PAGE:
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Thursday, September 13, 2007

Finished floors

After many years, we finally had the chance to refinish our floors. It's one of those jobs you just can't do while living on the boat, especially with cats jumping all over the place.

I'm really disappointed in the results; you really can't see a difference at all between the "Before" and "After" photos....

Wednesday, September 12, 2007

IVY ROSE on the beach

An aging and neglected 38 foot Alajuela has been moored in San Juan del Sur for several years. At one time it was probably a beautiful boat, but lacking attention for a few years it quickly deteriorated. The owner paid someone to watch the boat nightly and it was cleaned once in a while, but on 4th of this month everything changed.

In broad daylight the mooring chain parted and Ivy Rose broke free. Dragging the mooring chain along, Ivy Rose began a slow drift towards the beach and the pounding surf. This short trip lasted about 20 to 30 minutes but the struggle to save the boat would go on for days. Our friend and boat guardian, Juan, saw the boat drifting and ran to inform the Port Captain. He just shrugged and said it’s not his responsibility. When I asked him later why nothing was done he just rubbed his fingers together in a universal gesture for “pay me.” Juan also asked the Navy to do something and they just said it wasn’t their responsibility either. Many people who could have done something, didn’t. And Ivy Rose slowly flung her aging body into the surf.

When the boat reached the surf it was quickly pushed up on to the beach as large waves broke over the decks. At this point another cruiser arrived on the scene along with several locals and they began putting together a plan to pull the boat off the beach. Unfortunately a very drunk expat arrived on the scene claiming to be a friend of the owner (who was still 2 hours away by car) and tried to take over. He paid some guys in a panga to pull the boat using their little 40 horse power engine. About this time I heard about the boat and showed up to witness this panga pulling and Jim (the other cruiser) and the owner’s brother-in law on the boat trying to arrange the tow lines. It was quite clear that they were underpowered and needed more pulling power before the tide started to drop.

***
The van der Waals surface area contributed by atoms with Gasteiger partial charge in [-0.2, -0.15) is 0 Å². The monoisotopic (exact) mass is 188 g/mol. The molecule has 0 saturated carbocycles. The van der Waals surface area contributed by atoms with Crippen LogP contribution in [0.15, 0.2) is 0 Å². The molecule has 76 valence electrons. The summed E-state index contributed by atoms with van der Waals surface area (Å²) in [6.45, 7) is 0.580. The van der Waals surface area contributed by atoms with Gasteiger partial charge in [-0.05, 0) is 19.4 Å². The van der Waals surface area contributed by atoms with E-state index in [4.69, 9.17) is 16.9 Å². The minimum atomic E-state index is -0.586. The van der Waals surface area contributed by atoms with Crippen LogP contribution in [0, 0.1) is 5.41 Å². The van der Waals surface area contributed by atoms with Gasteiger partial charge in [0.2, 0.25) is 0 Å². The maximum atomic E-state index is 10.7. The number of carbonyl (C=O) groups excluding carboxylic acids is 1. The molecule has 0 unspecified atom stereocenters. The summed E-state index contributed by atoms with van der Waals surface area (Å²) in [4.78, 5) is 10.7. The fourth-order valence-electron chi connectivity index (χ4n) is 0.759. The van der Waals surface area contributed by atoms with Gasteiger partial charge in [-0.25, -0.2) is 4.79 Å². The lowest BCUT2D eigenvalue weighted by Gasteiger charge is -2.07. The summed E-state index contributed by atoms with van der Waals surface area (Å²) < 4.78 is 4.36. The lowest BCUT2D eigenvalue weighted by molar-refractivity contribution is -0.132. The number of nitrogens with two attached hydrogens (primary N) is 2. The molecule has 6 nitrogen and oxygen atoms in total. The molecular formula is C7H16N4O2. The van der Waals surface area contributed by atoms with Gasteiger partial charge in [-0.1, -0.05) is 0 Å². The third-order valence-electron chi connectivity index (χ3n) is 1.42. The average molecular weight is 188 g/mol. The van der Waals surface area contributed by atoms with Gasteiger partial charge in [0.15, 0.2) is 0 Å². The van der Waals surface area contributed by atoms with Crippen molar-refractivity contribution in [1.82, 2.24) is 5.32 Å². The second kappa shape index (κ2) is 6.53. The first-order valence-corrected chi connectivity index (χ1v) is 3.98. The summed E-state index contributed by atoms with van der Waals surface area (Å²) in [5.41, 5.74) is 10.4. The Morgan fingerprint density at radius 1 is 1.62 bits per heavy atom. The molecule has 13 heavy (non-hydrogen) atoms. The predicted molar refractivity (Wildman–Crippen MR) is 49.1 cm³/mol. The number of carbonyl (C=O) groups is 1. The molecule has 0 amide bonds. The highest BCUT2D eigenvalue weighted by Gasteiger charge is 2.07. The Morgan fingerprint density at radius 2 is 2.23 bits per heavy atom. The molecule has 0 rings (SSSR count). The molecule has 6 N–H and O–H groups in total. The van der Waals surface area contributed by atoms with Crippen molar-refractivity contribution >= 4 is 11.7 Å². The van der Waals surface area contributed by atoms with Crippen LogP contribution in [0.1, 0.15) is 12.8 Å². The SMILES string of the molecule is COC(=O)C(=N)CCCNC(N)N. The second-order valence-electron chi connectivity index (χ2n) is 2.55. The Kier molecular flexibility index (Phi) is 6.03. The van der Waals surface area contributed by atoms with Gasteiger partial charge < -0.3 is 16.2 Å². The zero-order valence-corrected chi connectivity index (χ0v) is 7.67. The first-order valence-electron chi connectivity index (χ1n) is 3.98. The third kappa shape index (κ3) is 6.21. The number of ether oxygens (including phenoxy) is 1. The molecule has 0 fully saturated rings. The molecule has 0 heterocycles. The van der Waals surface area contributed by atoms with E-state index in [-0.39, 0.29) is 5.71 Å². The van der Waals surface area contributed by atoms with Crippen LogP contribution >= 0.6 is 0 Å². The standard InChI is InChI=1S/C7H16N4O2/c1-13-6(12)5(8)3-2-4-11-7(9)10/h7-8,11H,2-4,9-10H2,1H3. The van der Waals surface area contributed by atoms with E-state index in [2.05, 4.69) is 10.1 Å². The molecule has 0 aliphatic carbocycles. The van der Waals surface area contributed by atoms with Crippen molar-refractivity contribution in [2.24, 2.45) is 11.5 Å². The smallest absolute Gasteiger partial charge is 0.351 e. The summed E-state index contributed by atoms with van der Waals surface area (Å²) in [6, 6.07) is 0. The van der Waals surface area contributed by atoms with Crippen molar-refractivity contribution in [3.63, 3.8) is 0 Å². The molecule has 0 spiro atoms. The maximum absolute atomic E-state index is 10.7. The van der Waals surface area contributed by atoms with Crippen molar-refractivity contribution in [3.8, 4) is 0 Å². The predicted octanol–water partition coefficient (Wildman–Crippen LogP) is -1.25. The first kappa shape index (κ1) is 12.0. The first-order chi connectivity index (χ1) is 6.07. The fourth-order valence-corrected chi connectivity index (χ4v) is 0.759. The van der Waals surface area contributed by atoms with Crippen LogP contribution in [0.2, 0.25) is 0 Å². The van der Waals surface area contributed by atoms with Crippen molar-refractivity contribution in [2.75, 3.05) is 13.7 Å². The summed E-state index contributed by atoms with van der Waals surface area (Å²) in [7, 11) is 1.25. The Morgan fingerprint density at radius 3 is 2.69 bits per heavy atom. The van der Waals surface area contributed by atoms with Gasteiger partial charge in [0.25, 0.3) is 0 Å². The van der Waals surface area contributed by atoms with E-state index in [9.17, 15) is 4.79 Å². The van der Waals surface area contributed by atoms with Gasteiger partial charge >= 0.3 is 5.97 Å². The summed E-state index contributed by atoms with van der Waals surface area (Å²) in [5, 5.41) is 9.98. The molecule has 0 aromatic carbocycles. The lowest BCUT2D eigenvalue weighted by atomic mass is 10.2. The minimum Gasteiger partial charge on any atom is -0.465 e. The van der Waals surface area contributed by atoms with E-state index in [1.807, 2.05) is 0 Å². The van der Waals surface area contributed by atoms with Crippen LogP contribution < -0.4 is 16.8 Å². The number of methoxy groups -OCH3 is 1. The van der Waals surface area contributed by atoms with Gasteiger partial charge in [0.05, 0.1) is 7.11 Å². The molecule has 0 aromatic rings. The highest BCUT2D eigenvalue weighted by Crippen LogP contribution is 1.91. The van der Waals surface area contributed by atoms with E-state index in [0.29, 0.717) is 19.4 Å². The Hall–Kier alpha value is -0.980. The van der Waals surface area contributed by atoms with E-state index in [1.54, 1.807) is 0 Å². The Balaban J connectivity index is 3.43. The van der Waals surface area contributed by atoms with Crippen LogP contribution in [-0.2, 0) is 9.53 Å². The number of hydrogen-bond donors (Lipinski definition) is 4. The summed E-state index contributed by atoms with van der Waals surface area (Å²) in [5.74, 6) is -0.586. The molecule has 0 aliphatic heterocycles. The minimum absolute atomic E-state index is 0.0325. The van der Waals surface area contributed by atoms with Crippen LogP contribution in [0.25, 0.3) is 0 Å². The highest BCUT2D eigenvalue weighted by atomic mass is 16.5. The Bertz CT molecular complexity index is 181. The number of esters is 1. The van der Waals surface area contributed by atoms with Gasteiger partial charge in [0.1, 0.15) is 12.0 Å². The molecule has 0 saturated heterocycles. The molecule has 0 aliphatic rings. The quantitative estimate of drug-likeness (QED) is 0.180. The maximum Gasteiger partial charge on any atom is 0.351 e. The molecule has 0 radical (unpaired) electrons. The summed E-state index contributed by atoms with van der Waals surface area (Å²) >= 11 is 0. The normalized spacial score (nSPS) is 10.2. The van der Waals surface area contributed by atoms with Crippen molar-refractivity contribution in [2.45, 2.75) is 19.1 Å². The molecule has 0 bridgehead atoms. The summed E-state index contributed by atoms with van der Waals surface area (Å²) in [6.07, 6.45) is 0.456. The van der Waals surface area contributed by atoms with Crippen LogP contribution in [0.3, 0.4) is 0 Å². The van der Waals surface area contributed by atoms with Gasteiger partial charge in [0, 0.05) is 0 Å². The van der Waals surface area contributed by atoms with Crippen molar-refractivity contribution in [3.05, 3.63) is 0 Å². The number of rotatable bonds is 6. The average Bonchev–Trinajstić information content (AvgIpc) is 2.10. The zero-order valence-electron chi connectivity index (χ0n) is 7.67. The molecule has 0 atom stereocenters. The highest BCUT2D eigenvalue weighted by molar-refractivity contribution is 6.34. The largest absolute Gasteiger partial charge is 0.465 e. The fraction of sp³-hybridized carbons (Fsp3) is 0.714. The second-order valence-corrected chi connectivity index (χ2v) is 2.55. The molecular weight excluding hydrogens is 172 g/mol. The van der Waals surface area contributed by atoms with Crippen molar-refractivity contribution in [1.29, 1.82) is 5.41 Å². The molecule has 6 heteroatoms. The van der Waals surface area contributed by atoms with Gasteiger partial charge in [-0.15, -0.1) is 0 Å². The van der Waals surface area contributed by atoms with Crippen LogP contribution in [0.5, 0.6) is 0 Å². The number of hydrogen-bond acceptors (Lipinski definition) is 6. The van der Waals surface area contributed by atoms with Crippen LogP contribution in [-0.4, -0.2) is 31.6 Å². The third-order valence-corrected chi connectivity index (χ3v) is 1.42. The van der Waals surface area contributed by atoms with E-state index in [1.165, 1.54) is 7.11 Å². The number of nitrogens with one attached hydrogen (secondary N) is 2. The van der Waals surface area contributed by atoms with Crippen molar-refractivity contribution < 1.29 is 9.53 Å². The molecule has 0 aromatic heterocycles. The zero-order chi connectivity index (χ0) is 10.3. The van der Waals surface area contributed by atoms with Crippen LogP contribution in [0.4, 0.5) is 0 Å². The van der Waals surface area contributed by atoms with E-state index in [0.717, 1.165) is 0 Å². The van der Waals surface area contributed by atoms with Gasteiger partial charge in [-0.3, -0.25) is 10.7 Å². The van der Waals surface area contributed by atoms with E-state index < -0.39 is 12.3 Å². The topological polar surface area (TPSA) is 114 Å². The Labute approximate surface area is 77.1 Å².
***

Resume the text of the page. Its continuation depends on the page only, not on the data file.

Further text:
Locals were volunteering their help, including ropes and a larger boat, but this guys “friend” refused anyone and even told a smaller boat to go away. Needless to say their efforts failed and many of the locals were pissed because the gringos wouldn’t listen to them. Unfortunately they couldn’t understand the English well enough to see that the gringos were pissed at the drunk guy who had taken control of the scene. We can only assume that he was trying to salvage the boat for himself because it turned out the owners couldn’t remember ever knowing this guy.

Surprisingly the boat survived the pounding, loosing the dinghy, the dodger and other things on the deck. There was a big hole in the deck from where a stove pipe used to be, along with a few other leaks that couldn’t hold back the tons of sea water being dumped on the decks every 40 seconds. Laden with water there was no way to get it off the beach. So a team of volunteers, including ourselves, set to emptying the boat of water and removing everything that didn’t float. We scrambled for hours. The owner rented a gas pump and they set to work emptying the boat while we tried to remove gear and garbage. Once the boat was clear of water there was very little time to locate the leaks and try to fix them.